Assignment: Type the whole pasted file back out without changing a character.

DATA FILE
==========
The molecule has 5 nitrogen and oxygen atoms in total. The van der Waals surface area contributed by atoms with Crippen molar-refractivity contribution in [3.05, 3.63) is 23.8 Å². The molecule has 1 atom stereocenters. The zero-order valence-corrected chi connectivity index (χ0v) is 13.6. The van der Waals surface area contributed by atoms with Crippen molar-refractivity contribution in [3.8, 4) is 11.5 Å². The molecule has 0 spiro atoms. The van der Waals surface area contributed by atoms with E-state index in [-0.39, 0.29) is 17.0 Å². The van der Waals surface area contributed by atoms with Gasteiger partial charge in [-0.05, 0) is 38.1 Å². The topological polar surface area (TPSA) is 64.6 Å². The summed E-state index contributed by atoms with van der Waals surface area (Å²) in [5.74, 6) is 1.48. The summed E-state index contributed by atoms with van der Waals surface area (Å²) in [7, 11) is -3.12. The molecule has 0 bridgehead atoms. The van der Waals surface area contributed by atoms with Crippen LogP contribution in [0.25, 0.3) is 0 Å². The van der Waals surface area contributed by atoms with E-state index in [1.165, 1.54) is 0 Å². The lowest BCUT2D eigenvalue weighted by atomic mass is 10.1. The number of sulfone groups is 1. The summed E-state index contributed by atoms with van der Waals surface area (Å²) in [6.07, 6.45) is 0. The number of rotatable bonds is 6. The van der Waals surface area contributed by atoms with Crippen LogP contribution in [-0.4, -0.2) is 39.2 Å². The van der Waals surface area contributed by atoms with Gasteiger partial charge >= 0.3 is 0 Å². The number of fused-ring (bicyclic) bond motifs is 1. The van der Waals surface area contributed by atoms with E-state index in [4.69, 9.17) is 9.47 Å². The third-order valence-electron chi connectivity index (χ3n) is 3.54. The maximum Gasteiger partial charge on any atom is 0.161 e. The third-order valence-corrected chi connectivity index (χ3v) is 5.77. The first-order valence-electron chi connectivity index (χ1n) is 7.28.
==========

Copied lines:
The molecule has 5 nitrogen and oxygen atoms in total. The van der Waals surface area contributed by atoms with Crippen molar-refractivity contribution in [3.05, 3.63) is 23.8 Å². The molecule has 1 atom stereocenters. The zero-order valence-corrected chi connectivity index (χ0v) is 13.6. The van der Waals surface area contributed by atoms with Crippen molar-refractivity contribution in [3.8, 4) is 11.5 Å². The molecule has 0 spiro atoms. The van der Waals surface area contributed by atoms with E-state index in [-0.39, 0.29) is 17.0 Å². The van der Waals surface area contributed by atoms with Gasteiger partial charge in [-0.05, 0) is 38.1 Å². The topological polar surface area (TPSA) is 64.6 Å². The summed E-state index contributed by atoms with van der Waals surface area (Å²) in [5.74, 6) is 1.48. The summed E-state index contributed by atoms with van der Waals surface area (Å²) in [7, 11) is -3.12. The molecule has 0 bridgehead atoms. The van der Waals surface area contributed by atoms with Crippen LogP contribution in [0.25, 0.3) is 0 Å². The van der Waals surface area contributed by atoms with E-state index in [1.165, 1.54) is 0 Å². The lowest BCUT2D eigenvalue weighted by atomic mass is 10.1. The number of sulfone groups is 1. The summed E-state index contributed by atoms with van der Waals surface area (Å²) in [6.07, 6.45) is 0. The number of rotatable bonds is 6. The van der Waals surface area contributed by atoms with Crippen LogP contribution in [-0.4, -0.2) is 39.2 Å². The van der Waals surface area contributed by atoms with Gasteiger partial charge >= 0.3 is 0 Å². The number of fused-ring (bicyclic) bond motifs is 1. The van der Waals surface area contributed by atoms with E-state index in [4.69, 9.17) is 9.47 Å². The third-order valence-electron chi connectivity index (χ3n) is 3.54. The maximum Gasteiger partial charge on any atom is 0.161 e. The third-order valence-corrected chi connectivity index (χ3v) is 5.77. The first-order valence-electron chi connectivity index (χ1n) is 7.28.